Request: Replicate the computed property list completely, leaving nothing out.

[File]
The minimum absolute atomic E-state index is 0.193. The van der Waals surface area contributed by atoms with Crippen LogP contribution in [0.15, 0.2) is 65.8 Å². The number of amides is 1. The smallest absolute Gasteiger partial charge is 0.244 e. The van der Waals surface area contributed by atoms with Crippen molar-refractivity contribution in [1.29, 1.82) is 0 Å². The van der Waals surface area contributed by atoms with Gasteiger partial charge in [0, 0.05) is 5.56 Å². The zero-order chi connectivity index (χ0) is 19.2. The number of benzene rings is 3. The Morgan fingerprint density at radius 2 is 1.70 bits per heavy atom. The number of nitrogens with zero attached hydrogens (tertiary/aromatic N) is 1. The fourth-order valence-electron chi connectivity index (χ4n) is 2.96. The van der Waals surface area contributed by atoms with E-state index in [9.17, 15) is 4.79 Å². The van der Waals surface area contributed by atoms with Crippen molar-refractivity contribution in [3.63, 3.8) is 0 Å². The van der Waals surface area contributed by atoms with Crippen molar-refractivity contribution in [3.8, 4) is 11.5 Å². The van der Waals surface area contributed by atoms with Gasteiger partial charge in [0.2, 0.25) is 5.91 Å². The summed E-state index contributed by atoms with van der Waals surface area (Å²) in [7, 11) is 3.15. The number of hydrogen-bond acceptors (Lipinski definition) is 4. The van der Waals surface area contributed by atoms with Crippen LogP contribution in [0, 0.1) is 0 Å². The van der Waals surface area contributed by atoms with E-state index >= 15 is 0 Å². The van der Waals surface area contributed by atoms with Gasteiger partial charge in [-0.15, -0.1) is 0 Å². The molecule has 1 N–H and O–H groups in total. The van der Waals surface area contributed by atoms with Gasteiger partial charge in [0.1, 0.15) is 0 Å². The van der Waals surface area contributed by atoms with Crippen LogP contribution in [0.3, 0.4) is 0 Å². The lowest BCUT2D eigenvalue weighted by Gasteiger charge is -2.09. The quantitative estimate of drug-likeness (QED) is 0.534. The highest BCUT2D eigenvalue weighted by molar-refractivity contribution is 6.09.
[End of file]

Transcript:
The minimum absolute atomic E-state index is 0.193. The van der Waals surface area contributed by atoms with Crippen LogP contribution in [0.15, 0.2) is 65.8 Å². The number of amides is 1. The smallest absolute Gasteiger partial charge is 0.244 e. The van der Waals surface area contributed by atoms with Crippen molar-refractivity contribution in [1.29, 1.82) is 0 Å². The van der Waals surface area contributed by atoms with Gasteiger partial charge in [0, 0.05) is 5.56 Å². The zero-order chi connectivity index (χ0) is 19.2. The number of benzene rings is 3. The Morgan fingerprint density at radius 2 is 1.70 bits per heavy atom. The number of nitrogens with zero attached hydrogens (tertiary/aromatic N) is 1. The fourth-order valence-electron chi connectivity index (χ4n) is 2.96. The van der Waals surface area contributed by atoms with E-state index in [9.17, 15) is 4.79 Å². The van der Waals surface area contributed by atoms with Crippen molar-refractivity contribution in [3.63, 3.8) is 0 Å². The van der Waals surface area contributed by atoms with Crippen molar-refractivity contribution in [3.8, 4) is 11.5 Å². The van der Waals surface area contributed by atoms with Gasteiger partial charge in [0.2, 0.25) is 5.91 Å². The summed E-state index contributed by atoms with van der Waals surface area (Å²) in [7, 11) is 3.15. The number of hydrogen-bond acceptors (Lipinski definition) is 4. The van der Waals surface area contributed by atoms with Crippen LogP contribution in [0, 0.1) is 0 Å². The van der Waals surface area contributed by atoms with E-state index >= 15 is 0 Å². The van der Waals surface area contributed by atoms with Gasteiger partial charge in [-0.15, -0.1) is 0 Å². The molecule has 1 N–H and O–H groups in total. The van der Waals surface area contributed by atoms with Gasteiger partial charge in [0.1, 0.15) is 0 Å². The van der Waals surface area contributed by atoms with Crippen LogP contribution in [0.3, 0.4) is 0 Å². The lowest BCUT2D eigenvalue weighted by Gasteiger charge is -2.09. The quantitative estimate of drug-likeness (QED) is 0.534. The highest BCUT2D eigenvalue weighted by molar-refractivity contribution is 6.09.